What happens to atoms during chemical reactions?

Dec 2, 2015

Some of them exchange electrons and some of them share those.

Explanation:

They exchange atoms, if you are talking about electrovalent bonds. Suppose you've got two atoms. One is Sodium ($N {a}^{11}$) which has 1 electron in its outer shell because the number of electrons in its shell K is = 2 ,shell L =8 & shell M= 1 and the other one is Chlorine ($C {l}^{17}$) which has 7 electrons in its outer shell because the number of electrons in its shell K is = 2 ,shell L =8 & shell M= 7.
It's a habit of the atoms to thrive to have as many electrons as the noble gas nearest to them in the periodic table has. Most of the atoms want to have 8 electrons in their outer shell.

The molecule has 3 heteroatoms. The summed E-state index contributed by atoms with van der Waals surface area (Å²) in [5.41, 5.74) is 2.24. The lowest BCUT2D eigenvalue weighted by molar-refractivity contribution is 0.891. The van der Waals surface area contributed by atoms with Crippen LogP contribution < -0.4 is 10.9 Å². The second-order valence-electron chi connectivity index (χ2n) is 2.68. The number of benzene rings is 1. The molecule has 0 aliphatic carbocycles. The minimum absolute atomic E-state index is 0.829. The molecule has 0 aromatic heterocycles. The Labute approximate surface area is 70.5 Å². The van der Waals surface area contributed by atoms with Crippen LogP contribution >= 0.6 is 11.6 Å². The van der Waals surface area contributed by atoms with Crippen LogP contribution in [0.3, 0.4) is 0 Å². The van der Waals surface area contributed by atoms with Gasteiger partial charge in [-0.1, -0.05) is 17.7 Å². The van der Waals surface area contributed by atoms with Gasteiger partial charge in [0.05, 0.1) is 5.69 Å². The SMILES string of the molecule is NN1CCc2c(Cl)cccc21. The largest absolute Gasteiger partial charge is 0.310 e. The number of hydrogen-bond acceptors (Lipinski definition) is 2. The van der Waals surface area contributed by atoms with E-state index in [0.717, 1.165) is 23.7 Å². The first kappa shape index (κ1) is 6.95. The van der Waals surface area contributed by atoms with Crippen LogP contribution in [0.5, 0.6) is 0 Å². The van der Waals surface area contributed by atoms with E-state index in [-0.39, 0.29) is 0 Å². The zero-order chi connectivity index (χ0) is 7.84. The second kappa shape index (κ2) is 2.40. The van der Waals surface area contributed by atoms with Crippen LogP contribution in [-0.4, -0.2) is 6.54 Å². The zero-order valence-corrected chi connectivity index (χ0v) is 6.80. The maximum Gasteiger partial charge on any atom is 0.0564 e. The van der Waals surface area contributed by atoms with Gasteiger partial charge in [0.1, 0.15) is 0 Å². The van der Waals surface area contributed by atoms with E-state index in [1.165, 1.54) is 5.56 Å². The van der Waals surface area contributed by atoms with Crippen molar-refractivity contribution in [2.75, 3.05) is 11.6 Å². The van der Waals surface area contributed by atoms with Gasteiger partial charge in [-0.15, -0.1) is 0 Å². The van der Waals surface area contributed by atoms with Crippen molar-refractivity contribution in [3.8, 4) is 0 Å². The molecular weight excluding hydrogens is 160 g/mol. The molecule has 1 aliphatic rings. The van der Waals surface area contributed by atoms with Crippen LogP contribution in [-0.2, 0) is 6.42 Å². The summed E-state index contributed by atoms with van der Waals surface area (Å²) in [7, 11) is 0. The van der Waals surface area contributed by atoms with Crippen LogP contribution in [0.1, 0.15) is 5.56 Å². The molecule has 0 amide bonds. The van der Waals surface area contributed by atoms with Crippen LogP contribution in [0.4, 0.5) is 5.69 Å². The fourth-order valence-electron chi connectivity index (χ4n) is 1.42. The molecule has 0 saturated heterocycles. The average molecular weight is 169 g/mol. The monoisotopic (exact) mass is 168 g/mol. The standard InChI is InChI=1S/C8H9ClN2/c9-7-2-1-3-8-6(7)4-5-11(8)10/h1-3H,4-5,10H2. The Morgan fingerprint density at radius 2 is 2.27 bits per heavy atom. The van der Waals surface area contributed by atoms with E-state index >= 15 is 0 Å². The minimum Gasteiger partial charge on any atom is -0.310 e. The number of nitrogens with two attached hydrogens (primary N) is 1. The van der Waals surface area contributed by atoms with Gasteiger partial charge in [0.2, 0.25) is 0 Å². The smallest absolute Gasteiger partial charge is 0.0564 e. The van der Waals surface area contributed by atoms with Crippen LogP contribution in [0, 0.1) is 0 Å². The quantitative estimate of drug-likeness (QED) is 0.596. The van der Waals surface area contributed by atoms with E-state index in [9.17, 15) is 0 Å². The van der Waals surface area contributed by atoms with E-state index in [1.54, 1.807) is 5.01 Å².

So,you can see that if Sodium loses one electron somehow,it can have 8 electrons in its outer shell as the shell M would not exist anymore and on the other hand if Chlorine can gain one electron somehow,it'd have 8 electrons in its outer shell. So it's quite sure that these two would like to bond with each other as they can fulfill their needs perfectly.
So when they'd react, Sodium would contribute one electron to Chlorine and Sodium would form a $N {a}^{+}$ ion and Chlorine would form a $C {l}^{-}$ ion and they would stick together.
So you've got Sodium Chloride (NaCl).
All other chemical reactions sorta work like this unless they are convalent bonds. At the time of convalent bonding,the atoms do not exchange electrons,they share it.
If you have got a Carbon (${C}^{6}$) atom and four Hydrogen (${H}^{1}$) atoms,they would form a convalent bond. Carbon would share 4 electrons in its outer shell with each Hydrogen and each Hydrogen would share 1 electron with the Carbon atom. So, Ta-da! each Hydrogen has got 2 atoms ( Hydrogen wants to be like Helium which has 2 electrons in its outer shell.) and Carbon has got 8 electrons, 4 of its own and the others from each Hydrogen.
You got Methane (CH4).